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Thomas Butler Gunn Diaries: Volume 2, page 175, September 4, 1851

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Identifier: A0632-00002

Title: Thomas Butler Gunn Diaries: Volume 2, page 175, September 4, 1851

Description: Describes a walking trip taken with Arthur Mason.


as no boat would arrive till that evening, we [Gunn and Arthur Mason] struck up the road and journeyed on. Through the copse, along roads where the dust lay deep and hot, where the shade of the leaves was beautiful to see on the grass, where the breeze rustled, and the grasshoppers and katydids went before us by hundreds; where looking on each side, far as you might see, moved and stirred the world of leaves, and twigs and boughs, harbouring its world of insects and summer creatures, all exhilarated and astir in the fresh morning. This left behind, on we plodded along dusty roads, now down hill, now up, scantily-scattered housed here and there, but no people; (the country in America, is very lonely in this respect.) Winding in, far through the country went the roads, now would we pass a dozen or so of scared sheep who would huddle against the palings and be in a panic till we had passed; once an Italian was standing by the road-side grinding his organ to two Irishman; who in the field beside, stood leaning on the fence, in the hot noon-day sun. Further on we met his comrade. Where a tree gone tempting shade we stopped, and halting ate apples, gathered from the trees by the road side. Thus, till at 4 in the afternoon we came to a place called Harrington, where we entered and inquired for dinner. After sitting on the bar talking with a stout, one eyed, evil spoken man, — (a New Yorker there staying awhile) and witnessing two snapping turtles which had been captured over night, one being held up by his tail for out inspection, from the barrel in which they were; we descended a steep staircase to a meal of fried ham and eggs, with tea and Indian Corn bread accompanyments. Three or four provincial-spoken women there two boys and any amount of small dogs. Meal over, paid, imbibed and leaving that twas 5 miles to Piermont, whither I expected to reach New York from, per boat, off we set. A very long 5 miles is that I fancy. Met a gypsy, coat off, dark whiskered and swinging his stick as he inquired of us respecting his comrades at Hoboken. (These gypsies they say are the first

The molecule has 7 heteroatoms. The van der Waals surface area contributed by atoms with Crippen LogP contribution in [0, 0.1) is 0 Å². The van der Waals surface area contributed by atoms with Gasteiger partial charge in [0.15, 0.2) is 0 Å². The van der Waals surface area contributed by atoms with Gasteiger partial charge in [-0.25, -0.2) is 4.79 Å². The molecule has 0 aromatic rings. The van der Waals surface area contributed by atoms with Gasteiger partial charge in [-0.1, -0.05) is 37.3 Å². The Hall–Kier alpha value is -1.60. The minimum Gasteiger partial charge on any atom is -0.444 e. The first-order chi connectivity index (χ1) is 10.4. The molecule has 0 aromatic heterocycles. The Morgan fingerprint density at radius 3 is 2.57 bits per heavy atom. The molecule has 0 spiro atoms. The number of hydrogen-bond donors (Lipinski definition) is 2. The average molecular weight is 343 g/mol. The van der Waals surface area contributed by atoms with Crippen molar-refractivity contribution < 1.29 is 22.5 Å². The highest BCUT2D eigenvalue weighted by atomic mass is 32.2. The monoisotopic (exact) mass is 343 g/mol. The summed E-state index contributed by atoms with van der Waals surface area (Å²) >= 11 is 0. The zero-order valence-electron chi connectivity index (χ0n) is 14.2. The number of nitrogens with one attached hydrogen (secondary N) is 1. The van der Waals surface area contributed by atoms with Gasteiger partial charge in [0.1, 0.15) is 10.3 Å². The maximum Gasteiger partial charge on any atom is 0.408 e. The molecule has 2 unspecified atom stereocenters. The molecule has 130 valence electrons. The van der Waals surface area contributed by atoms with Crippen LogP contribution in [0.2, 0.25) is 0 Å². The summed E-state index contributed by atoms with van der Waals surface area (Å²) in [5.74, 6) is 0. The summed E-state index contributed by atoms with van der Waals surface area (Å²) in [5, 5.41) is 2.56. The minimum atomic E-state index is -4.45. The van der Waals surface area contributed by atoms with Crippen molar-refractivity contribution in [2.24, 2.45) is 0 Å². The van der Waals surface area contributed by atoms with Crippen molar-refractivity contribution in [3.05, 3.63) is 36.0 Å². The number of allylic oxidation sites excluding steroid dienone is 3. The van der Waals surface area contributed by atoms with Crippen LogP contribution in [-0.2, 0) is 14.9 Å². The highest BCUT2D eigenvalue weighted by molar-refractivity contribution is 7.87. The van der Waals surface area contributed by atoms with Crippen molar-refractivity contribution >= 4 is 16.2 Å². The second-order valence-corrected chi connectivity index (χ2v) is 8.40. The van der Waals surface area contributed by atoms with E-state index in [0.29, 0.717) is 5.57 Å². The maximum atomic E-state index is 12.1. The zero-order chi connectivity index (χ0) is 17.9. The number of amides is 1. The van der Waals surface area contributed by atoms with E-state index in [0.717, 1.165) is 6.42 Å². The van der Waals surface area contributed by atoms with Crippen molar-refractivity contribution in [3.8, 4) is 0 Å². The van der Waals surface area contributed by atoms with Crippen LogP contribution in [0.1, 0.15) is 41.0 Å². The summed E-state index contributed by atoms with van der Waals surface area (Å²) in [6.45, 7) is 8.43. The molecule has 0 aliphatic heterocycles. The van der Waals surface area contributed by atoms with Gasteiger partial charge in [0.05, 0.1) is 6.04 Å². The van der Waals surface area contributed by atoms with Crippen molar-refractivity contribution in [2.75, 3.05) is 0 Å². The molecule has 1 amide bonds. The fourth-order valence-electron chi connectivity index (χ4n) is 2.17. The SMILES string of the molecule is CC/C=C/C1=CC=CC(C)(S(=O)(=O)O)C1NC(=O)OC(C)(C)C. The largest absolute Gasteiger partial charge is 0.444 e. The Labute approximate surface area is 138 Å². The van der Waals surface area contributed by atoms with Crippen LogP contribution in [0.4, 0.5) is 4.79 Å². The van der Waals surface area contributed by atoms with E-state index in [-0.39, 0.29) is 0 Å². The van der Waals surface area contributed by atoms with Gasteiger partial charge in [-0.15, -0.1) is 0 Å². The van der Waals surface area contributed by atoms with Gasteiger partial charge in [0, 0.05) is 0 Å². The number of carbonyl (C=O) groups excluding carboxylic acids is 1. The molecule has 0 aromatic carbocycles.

Rights: NoC-US


Dates: 1851-09-04

Type(s): Diary

Maker/Creator: Gunn, Thomas Butler, 1826-1903

Subjects: Insects


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